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Late surge in schools cluster but Queensland turns its attention to the border

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The Palaszczuk government will further isolate NSW if the state cannot control COVID-19. The warning comes after the last Delta ‘incursion’ infected 130 Queenslanders – with more cases expected.

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With 15,334 people linked to the Indooroopilly cluster still in home quarantine, the number of infections confirmed late in the incubation period is expected to see case numbers rise in the coming days. Some have come down with COVID-19 on day 11, and there is a requirement that everyone is tested on day 12 before they can be released on day 14.

Today, 10 more cases were added – all of whom were in home quarantine while infectious – taking the total to 130. This cluster started with a returned overseas traveller and ended up in schools, after a period in which Queensland had numerous Delta cases brought under control.

While lockdowns have been lifted, subject to masks remaining mandatory, Chief Health Officer Jeannette Young warned Queenslanders to be ready for swift changes should the contagious Delta variant again become a threat.

“We are going to see more outbreaks,” Young said today.

“This was our 15th incursion of the virus in the last six weeks. It was the 15th outbreak that got away and we ended up with 130 cases.”

While masks, QR code check-ins and tests will help contain any outbreaks, the rapid spread of Delta cases from the Greater Sydney outbreak, and into regional NSW, has the Queensland Government on alert.

Several NSW council areas around the open border zone have been placed into lockdown, and there are concerns for rural communities not as accustomed to living with the threat of COVID-19 as people in the cities.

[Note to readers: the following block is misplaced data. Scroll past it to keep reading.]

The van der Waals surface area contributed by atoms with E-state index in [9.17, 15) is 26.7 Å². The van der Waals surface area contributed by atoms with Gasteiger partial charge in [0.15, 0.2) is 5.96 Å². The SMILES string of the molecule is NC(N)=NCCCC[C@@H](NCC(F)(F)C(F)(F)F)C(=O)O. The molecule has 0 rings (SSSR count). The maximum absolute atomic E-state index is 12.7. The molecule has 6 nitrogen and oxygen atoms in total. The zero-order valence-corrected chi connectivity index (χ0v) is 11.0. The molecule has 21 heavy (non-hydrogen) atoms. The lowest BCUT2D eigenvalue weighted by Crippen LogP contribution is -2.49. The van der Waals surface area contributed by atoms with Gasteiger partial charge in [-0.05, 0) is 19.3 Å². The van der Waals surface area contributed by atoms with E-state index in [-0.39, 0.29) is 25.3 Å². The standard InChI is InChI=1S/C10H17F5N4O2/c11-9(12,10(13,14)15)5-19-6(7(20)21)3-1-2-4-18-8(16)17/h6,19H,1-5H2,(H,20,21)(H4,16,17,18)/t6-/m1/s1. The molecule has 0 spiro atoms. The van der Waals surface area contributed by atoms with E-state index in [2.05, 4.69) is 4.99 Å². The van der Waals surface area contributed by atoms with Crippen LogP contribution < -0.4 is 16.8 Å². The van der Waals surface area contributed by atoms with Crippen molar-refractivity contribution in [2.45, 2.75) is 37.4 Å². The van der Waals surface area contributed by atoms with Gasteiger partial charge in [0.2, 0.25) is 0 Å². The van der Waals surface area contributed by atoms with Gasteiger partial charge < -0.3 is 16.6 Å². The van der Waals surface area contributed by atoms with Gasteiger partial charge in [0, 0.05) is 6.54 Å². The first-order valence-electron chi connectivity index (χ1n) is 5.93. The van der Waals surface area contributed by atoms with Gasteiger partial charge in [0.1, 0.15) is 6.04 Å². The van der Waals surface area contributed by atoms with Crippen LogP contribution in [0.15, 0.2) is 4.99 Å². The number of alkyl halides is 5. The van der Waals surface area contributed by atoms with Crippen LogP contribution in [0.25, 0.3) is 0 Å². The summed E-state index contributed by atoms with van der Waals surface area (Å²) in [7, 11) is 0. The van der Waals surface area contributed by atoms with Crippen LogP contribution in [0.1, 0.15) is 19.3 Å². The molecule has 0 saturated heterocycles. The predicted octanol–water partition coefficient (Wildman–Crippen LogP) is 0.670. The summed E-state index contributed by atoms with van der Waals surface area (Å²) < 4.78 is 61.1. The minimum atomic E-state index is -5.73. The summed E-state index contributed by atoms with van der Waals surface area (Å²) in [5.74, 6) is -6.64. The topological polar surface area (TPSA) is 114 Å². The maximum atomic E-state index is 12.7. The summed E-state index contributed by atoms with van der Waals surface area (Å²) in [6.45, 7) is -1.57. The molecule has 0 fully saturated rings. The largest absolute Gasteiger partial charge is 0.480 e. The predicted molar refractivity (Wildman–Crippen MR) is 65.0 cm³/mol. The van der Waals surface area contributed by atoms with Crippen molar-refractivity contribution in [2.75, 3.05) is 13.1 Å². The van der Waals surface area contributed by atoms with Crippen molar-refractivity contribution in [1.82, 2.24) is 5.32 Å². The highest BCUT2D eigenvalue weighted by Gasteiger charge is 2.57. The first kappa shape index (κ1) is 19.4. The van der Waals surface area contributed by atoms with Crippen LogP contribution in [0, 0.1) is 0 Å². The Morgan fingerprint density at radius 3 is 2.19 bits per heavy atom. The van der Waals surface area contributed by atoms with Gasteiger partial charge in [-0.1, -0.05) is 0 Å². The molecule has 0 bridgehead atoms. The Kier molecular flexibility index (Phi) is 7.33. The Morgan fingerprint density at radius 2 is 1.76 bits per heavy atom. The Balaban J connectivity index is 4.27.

Premier Annastacia Palaszczuk today urged people living in border towns not to travel to NSW, even for groceries, as the government sought meetings with mayors on the way forward. Police have also ramped up surveillance.

Queensland has largely relied on hotspot declarations to block entry into the state – restrictions are being lifted for South Australia, however they will need to travel by plane to avoid NSW – but is looking at what other measures might be needed.

Asked whether NSW could get to a level of vaccination coverage that mitigated the impact of new cases, Palaszczuk suggested the 70 per cent and 80 per cent thresholds would have to apply nationally – and even then might not be enough.

“I’m quite sure that’s going to be a collective decision of National Cabinet and there is no way that the other States and Territories are going to put their people at risk if there are increasing numbers in New South Wales,” Palaszczuk said.

“The last thing I want to see is the virus coming in, across the border, to our south-western communities or into the Gold Coast and sweeping north.”

Queensland Health has ramped up vaccinations in border communities, particularly in the south-west where police have previously found people from southern hotspots trying to cross the border by road.

Palaszczuk said the next 24-48-hours would prove crucial.

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